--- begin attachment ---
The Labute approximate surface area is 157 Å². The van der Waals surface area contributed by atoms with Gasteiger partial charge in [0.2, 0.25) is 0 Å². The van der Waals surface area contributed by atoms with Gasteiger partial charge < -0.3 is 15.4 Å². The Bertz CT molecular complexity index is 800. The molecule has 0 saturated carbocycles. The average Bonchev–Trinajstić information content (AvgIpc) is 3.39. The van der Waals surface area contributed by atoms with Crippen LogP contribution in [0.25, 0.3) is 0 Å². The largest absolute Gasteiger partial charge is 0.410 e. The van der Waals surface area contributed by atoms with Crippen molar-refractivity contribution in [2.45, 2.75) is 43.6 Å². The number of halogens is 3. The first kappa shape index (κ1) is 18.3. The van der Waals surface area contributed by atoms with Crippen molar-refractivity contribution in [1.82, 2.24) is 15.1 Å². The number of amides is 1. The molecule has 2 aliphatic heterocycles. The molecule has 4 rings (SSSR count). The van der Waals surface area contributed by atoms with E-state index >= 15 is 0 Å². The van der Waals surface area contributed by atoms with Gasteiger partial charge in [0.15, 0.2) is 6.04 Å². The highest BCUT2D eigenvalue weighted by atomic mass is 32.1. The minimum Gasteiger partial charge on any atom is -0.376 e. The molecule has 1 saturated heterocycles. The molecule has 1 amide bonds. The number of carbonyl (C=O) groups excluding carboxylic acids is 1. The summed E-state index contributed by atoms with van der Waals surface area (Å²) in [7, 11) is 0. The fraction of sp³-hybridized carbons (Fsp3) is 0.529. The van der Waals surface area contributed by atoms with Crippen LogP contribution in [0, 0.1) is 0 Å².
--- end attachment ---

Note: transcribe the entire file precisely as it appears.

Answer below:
The Labute approximate surface area is 157 Å². The van der Waals surface area contributed by atoms with Gasteiger partial charge in [0.2, 0.25) is 0 Å². The van der Waals surface area contributed by atoms with Gasteiger partial charge < -0.3 is 15.4 Å². The Bertz CT molecular complexity index is 800. The molecule has 0 saturated carbocycles. The average Bonchev–Trinajstić information content (AvgIpc) is 3.39. The van der Waals surface area contributed by atoms with Crippen LogP contribution in [0.25, 0.3) is 0 Å². The largest absolute Gasteiger partial charge is 0.410 e. The van der Waals surface area contributed by atoms with Crippen molar-refractivity contribution in [2.45, 2.75) is 43.6 Å². The number of halogens is 3. The first kappa shape index (κ1) is 18.3. The van der Waals surface area contributed by atoms with Crippen molar-refractivity contribution in [1.82, 2.24) is 15.1 Å². The number of amides is 1. The molecule has 2 aliphatic heterocycles. The molecule has 4 rings (SSSR count). The van der Waals surface area contributed by atoms with E-state index >= 15 is 0 Å². The van der Waals surface area contributed by atoms with Gasteiger partial charge in [0.15, 0.2) is 6.04 Å². The highest BCUT2D eigenvalue weighted by atomic mass is 32.1. The minimum Gasteiger partial charge on any atom is -0.376 e. The molecule has 1 saturated heterocycles. The molecule has 1 amide bonds. The number of carbonyl (C=O) groups excluding carboxylic acids is 1. The summed E-state index contributed by atoms with van der Waals surface area (Å²) in [7, 11) is 0. The fraction of sp³-hybridized carbons (Fsp3) is 0.529. The van der Waals surface area contributed by atoms with Crippen LogP contribution in [0, 0.1) is 0 Å².